We launched our kayak flotilla in Franklin, New Hampshire, where the confluence of the Pemigewasset and Winnipesaukee Rivers form the headwaters of the Merrimack, early in the morning on August 7. A few of us were experienced kayakers, and some were new to paddling, but the northernmost part of the river is mostly wide with a gentle current, giving everyone a chance to get their sea legs underneath them for the first few hours.
The first twenty or so miles are also some of the most rural and least developed portions of the river, and we enjoyed the company of geese, egrets, great blue herons, and a pair of eagles that soared overhead, fishing for their breakfast.
Photograph by Dan Graovac
The birds we all expected, but the bovines we did not. Somewhere south of the Hannah Dustin Massacre Sitein Penacook, New Hampshire, we were greeted by a herd of cows that came running (really, not making this up) through a grove of trees on the riverbank, down into the water for a midday dip.
We had planned a late afternoon press conference with Congresswoman Annie Kuster at the New Hampshire Technical Institute south of Concord, but thunderstorms drove us off the river early; and instead of camping where we had planned, at the White Sands Conservation Area in Pembroke, we found shelter from the storm (along with pizzas and a few spirited rounds of forty-fives) at the Push-Me-Pull-You Llama Farm in nearby Canterbury.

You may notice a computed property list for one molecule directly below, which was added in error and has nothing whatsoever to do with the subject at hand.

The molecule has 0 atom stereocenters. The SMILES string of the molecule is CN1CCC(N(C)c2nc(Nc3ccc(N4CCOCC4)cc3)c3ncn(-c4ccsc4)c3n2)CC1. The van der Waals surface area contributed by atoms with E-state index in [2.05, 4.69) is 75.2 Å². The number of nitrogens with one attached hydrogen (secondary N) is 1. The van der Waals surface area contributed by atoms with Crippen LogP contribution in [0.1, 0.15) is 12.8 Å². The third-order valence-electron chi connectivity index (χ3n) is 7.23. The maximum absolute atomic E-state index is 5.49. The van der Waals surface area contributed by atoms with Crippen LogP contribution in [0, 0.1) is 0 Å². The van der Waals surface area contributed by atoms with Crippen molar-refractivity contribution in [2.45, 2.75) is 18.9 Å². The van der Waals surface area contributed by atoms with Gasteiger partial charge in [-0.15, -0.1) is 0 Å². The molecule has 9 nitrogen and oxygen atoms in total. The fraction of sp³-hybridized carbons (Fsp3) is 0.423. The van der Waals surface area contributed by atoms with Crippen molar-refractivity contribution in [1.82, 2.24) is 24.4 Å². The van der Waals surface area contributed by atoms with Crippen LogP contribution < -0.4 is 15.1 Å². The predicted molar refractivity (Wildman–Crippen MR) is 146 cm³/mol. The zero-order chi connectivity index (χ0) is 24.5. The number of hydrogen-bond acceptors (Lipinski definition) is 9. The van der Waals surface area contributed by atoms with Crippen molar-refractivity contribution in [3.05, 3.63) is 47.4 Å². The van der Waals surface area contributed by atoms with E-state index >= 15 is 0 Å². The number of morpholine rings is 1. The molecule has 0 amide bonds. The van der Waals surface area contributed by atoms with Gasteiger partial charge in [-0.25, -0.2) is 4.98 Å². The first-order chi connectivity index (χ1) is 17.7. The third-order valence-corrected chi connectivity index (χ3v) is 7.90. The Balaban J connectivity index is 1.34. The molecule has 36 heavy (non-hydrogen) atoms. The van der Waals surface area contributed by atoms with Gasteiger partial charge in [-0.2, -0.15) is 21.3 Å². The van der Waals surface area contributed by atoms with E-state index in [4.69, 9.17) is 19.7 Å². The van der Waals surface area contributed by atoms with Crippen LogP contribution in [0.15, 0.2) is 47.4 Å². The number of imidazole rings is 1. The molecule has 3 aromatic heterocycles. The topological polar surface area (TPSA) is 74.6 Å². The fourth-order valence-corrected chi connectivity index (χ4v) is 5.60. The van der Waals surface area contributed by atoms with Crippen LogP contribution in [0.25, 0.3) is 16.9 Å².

Refreshed and ready to roll down the river the next morning, we met Thomas O’Donovan, Director of the New Hampshire Department of Environmental Services Water Division at our launch site to learn more about one of the big challenges facing the Merrimack River today.
Although the river is much cleaner than it was a generation or more ago, when industrial waste and household sewage had turned it into a toxic flowing cesspool, in 2015 it still made American Rivers annual list of “America’s Most Endangered Waterways” mostly due to the large amounts of “combined sewage overflow” or “CSO’s” that are dumped into the river after large storms—like the one we experienced on our first afternoon.
The Merrimack River Watershed Councilestimates that, last year, at least 770 million gallons of untreated sewage was discharged into the Merrimack from urban sewage treatment systems in Manchester, Nashua, Lowell, Lawrence, and Haverhill. While all of these cities are taking steps to limit and eventually end CSO discharge, costs run into the hundreds of millions of dollars, and it will take decades or longer to accomplish.